Three ways to make the most of Asian pears

Whenever I see a pear, I immediately think of a beloved scene in a favorite film, “Godfather Part II,” and the pop song it inspired. A young Vito Corleone, played by Robert DeNiro, has just lost his job. As he walks home, he takes a pear from a fruit stand and, once inside, sets it on the dining room table, next to his wife’s place setting. They are speaking Italian.

About a decade after the film’s release in 1974, the British girl group Bananarama released “Robert DeNiro’s Waiting …” clearly inspired by the scene.

This connection, and similar ones, deepen my appreciation of the seasons and of the foods the seasons bring us. Pears sweeten summer’s slide into fall, and the mythology of pomegranates reveal how our ancestors mourned the coming months of scarcity.

We don’t experience the change of seasons as sharply as we once did, as almost everything is now available year-round. But foods harvested to travel long distances lack the joyous flavors of fruits and vegetables harvested at their peak and savored in their true season.

Local pears and pomegranates are just now beginning to drop from our trees and appear in our markets. If you pay attention, you will be richly rewarded.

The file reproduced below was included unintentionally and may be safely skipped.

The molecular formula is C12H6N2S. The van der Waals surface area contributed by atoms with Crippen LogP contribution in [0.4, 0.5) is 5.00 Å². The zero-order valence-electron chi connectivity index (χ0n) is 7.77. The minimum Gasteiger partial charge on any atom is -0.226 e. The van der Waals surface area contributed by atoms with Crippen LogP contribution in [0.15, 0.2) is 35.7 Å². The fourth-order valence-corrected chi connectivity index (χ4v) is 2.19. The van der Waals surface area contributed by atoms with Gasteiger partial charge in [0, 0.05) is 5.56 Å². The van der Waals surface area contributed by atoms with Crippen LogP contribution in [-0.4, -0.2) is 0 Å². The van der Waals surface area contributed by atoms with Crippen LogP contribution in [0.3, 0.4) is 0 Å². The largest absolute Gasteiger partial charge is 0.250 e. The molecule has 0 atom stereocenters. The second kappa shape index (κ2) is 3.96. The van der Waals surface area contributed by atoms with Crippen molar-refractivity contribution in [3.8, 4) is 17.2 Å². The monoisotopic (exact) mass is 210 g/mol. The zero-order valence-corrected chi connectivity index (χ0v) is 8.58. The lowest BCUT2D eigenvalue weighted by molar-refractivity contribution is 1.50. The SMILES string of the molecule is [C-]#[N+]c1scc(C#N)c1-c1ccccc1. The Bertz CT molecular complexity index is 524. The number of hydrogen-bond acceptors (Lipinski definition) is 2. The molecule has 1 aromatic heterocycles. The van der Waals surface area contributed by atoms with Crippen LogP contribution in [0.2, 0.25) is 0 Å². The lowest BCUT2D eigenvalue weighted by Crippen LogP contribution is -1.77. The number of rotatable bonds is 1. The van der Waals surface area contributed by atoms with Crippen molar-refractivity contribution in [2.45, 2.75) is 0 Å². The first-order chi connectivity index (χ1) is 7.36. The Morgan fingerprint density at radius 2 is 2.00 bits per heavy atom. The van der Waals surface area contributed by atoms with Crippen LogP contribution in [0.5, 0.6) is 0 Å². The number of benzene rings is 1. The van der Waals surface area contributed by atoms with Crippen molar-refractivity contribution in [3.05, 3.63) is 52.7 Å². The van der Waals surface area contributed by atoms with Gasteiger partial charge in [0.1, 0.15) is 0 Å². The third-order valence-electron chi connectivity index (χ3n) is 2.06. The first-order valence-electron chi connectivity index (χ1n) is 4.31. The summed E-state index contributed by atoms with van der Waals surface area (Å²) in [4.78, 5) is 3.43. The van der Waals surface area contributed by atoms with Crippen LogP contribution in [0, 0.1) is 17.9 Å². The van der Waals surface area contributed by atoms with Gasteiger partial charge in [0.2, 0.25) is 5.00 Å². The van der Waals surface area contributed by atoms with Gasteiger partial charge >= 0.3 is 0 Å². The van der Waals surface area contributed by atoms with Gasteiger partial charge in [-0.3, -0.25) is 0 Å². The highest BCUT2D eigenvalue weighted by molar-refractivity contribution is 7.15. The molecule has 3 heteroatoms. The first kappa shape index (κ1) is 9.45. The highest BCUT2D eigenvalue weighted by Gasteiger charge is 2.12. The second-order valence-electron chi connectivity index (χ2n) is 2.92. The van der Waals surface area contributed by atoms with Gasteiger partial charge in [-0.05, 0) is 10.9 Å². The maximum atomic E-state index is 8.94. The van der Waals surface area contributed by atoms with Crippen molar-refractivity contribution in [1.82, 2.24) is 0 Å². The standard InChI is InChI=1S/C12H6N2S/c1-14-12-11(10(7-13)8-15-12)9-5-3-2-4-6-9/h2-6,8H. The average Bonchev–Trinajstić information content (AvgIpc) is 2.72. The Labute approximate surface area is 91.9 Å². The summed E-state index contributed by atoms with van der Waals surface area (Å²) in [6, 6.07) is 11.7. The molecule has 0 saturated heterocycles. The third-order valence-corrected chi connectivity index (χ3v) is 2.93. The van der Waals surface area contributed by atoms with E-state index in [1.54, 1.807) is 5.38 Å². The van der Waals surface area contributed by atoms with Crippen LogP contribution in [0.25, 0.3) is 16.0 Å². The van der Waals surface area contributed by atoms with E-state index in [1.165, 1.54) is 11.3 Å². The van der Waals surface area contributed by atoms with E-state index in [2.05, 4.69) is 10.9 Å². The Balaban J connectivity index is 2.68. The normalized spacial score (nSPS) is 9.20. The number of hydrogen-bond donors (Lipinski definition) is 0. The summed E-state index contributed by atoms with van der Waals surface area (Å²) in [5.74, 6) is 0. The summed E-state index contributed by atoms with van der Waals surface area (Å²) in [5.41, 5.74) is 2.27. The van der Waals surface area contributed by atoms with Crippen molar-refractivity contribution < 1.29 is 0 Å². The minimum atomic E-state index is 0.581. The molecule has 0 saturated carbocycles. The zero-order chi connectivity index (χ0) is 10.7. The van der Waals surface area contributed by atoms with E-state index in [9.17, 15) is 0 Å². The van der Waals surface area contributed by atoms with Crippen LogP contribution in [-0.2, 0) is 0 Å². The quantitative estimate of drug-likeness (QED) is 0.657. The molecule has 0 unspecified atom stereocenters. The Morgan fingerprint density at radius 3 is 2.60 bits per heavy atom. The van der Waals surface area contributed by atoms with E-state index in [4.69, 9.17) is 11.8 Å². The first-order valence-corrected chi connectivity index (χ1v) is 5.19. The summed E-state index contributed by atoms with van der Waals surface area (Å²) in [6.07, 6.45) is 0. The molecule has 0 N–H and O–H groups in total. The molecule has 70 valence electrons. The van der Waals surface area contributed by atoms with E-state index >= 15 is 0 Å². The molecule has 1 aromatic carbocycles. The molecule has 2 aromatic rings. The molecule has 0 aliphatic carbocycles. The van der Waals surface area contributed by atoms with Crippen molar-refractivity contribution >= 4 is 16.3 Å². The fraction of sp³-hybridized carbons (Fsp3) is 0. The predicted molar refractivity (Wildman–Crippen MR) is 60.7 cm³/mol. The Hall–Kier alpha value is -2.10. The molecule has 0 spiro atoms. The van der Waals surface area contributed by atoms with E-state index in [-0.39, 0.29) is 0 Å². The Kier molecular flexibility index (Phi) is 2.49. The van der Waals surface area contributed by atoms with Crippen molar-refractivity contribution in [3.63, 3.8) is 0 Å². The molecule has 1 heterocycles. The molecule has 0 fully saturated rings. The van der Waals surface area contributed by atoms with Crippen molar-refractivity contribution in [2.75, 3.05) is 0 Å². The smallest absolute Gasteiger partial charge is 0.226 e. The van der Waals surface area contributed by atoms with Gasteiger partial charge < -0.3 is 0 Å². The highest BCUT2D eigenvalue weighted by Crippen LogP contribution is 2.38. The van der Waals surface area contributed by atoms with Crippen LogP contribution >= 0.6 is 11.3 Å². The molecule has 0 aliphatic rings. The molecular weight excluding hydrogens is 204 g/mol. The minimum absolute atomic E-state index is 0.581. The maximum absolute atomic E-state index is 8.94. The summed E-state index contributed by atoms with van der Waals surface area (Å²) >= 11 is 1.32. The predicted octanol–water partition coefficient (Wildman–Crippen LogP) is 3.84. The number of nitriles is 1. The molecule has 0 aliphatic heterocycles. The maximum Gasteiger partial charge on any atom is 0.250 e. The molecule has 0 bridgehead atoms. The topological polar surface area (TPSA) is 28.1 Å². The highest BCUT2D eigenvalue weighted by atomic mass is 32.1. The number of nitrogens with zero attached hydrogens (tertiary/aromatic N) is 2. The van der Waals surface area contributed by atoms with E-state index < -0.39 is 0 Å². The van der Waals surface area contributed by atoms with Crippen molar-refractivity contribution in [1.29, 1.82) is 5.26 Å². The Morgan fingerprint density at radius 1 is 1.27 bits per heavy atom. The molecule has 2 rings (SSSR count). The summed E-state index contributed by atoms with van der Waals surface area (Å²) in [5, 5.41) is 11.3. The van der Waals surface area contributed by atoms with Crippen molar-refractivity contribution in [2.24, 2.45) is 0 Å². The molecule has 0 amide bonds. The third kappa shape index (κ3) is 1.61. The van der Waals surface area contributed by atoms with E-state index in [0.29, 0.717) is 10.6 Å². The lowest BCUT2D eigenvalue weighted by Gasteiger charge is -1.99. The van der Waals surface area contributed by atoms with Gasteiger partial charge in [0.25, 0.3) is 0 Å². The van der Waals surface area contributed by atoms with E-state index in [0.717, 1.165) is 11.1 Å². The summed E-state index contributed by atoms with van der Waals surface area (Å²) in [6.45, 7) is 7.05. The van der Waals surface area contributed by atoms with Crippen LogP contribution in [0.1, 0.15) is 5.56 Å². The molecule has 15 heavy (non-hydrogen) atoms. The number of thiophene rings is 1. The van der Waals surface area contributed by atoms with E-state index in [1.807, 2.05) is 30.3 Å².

The year’s first pomegranates signal a shift from summer to fall. In this dish, which can be a first or last course, they add a tangy sweetness that plays off the salty cheese and the luscious sweetness of the pears.

Roasted Pears with Blue Cheese, Black Pepper and Pomegranates

Makes 4 servings

2 ripe pears of choice

½ lemon

2 to 3 cups very coarse salt

Black pepper in a mill

2 ounces blue cheese of choice

Small head of butter lettuce, large outer leaves removed

2 teaspoons walnut oil or hazelnut oil

¼ cup pomegranate arils

Cut the pears in half lengthwise and use a melon baller or a small, sharp knife to remove the seed core. Squeeze lemon juice over the cut surfaces and set aside briefly.

Tip the salt into an ovenproof container just big enough to hold the pears in a single layer. You want the salt layer to be between ½ and ¾ inch thick. Set on the middle rack of the oven and preheat to 325 degrees.

While the oven heats, grind black pepper over the cut surfaces of the pear and fill the center of each one with blue cheese. When the oven is heated, carefully set the filled pears, cut sides up, on the salt. Bake for about 20 to 25 minutes, until the pears are tender and fragrant. Transfer the container with the pears to a sturdy work surface.